USCIS admits that processing times for I-130s for immediate relatives are skyrocketing. Here’s what their historic data shows:
|FY 2015||FY 2016||FY 2017||FY 2018||FY 2019 (up to Mar. 31)|
|6.1 mo.||6 mo.||7.7 mo.||9.7 mo.||10.3 mo.|
Currently, I-130 processing times for such cases are 11 to 14.5 months.
Processing backlogs are not new at USCIS. But several of the Trump administration’s policy changes have exacerbated the problem. Such changes include:
- “Extreme vetting” of visa applicants
- Policy to interview all employment-based applicants for Form I-485, Application to Adjust Status
- Policy to interview more filers of Form I-751, Petition to Remove the Conditions on Residence
- Burdensome and duplicative requests for evidence (RFEs) encouraged by USCIS management
Other policy changes that will slow down case processing are still being developed. Most prominently, USCIS plans to revamp rules regarding affidavits of support and public charge.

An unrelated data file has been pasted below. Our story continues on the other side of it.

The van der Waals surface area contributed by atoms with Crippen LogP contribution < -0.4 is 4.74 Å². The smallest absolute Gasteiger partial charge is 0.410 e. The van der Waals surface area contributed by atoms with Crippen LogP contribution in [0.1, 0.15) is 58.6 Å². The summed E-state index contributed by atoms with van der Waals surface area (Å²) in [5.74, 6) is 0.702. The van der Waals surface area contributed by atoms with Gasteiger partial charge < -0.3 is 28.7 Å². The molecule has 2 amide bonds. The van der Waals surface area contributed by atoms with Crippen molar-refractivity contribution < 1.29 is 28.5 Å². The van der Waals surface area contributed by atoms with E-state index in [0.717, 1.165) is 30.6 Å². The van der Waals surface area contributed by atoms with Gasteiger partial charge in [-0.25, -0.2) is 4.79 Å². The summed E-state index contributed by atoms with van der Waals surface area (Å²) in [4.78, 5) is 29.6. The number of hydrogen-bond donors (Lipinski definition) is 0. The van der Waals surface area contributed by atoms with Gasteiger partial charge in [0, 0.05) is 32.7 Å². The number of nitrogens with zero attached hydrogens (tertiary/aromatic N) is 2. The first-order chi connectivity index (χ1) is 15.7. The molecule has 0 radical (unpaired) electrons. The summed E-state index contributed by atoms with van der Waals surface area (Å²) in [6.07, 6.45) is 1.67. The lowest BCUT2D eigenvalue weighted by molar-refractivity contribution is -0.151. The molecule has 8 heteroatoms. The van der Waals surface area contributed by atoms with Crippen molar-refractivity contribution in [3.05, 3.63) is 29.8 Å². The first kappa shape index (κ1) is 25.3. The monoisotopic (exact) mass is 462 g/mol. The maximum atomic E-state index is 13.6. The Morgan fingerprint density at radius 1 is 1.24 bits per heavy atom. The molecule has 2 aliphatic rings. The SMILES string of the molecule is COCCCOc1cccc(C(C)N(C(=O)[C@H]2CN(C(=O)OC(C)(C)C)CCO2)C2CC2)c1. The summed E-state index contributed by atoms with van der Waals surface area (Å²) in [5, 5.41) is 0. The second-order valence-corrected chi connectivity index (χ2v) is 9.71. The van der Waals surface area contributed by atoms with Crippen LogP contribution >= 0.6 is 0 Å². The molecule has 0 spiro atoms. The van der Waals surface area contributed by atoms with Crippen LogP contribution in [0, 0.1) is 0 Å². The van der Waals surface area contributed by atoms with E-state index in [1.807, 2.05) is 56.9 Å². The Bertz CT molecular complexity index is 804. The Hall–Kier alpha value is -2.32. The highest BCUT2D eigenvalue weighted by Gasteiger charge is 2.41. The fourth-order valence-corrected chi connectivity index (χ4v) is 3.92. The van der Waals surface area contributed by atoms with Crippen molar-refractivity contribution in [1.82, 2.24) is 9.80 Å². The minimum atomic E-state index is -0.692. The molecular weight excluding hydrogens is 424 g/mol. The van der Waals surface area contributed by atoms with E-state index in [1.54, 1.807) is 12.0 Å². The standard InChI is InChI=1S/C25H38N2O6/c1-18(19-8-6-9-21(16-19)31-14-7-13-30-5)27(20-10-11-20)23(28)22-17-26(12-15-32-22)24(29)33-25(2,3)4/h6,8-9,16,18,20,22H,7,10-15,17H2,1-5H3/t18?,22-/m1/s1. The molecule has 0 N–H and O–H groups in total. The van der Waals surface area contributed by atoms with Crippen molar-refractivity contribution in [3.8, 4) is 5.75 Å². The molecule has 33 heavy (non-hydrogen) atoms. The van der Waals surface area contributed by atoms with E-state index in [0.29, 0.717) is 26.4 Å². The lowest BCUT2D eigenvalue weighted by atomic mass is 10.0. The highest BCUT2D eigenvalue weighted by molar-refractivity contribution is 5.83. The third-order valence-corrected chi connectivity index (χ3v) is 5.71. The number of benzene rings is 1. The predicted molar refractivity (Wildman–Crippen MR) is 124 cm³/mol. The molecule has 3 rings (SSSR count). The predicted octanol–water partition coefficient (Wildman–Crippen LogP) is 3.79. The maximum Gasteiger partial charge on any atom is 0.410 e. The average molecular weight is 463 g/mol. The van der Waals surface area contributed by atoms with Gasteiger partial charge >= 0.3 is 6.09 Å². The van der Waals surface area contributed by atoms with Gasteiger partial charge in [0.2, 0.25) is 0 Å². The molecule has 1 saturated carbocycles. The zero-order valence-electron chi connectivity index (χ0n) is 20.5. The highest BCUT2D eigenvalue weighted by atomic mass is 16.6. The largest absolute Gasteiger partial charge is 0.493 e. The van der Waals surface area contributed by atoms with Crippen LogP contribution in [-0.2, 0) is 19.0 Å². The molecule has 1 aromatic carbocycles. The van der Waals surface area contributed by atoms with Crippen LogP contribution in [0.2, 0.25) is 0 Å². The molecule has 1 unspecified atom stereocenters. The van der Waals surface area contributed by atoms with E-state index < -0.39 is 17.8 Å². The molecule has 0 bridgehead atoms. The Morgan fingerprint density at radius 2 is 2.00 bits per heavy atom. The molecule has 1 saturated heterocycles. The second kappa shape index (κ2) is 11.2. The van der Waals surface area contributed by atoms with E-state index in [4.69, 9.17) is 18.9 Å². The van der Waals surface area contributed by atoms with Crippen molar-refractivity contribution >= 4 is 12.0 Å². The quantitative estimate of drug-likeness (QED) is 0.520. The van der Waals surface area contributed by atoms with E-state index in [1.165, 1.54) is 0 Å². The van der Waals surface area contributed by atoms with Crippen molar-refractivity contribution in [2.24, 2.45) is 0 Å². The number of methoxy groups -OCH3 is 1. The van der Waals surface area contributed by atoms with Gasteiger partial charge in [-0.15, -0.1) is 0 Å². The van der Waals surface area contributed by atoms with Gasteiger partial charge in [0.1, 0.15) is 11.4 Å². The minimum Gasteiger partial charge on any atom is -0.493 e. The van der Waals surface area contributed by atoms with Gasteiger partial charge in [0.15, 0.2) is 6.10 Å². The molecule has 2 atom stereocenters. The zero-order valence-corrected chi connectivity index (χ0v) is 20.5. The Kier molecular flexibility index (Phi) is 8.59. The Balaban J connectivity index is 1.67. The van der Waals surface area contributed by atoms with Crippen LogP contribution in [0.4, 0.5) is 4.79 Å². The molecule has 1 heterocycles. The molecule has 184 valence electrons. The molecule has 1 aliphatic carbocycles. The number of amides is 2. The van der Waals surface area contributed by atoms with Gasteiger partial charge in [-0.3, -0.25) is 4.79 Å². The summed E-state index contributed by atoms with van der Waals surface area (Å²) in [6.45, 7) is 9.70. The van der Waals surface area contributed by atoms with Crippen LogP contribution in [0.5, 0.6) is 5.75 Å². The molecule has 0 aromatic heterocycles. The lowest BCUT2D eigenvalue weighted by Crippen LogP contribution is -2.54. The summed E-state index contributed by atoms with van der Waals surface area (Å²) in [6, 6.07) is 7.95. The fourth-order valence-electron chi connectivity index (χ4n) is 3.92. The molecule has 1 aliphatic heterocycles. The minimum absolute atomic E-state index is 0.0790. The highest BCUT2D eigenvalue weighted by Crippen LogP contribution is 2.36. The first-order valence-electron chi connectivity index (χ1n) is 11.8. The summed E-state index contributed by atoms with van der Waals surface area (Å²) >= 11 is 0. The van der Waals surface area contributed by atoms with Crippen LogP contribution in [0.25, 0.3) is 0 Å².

I-130 adjudications are funded by user fees, which were increased most recently 21% in 2016.
For immigration restrictionists in the Trump administration, like Stephen Miller, these backlogs are a feature, not a bug: they further the goal of reducing legal immigration by making it difficult for U.S. citizens to sponsor their relatives.
A report from the American Immigration Lawyers Association accurately sums it up:
Ballooning USCIS processing times leave families–including families with U.S. citizen spouses and children–in financial distress, exposes vulnerable protection seekers to danger and threatens the viability of American companies….
Yet rather than relieving the logjam, USCIS exacerbates it with policies that inhibit efficiency and prioritize immigration enforcement over the administration of legal immigration benefits. Such measures act as bricks in the Trump administration’s ‘invisible wall’ curbing legal immigration in the United States.
In the meanwhile, families should begin the immigration process as early as possible and plan for delays.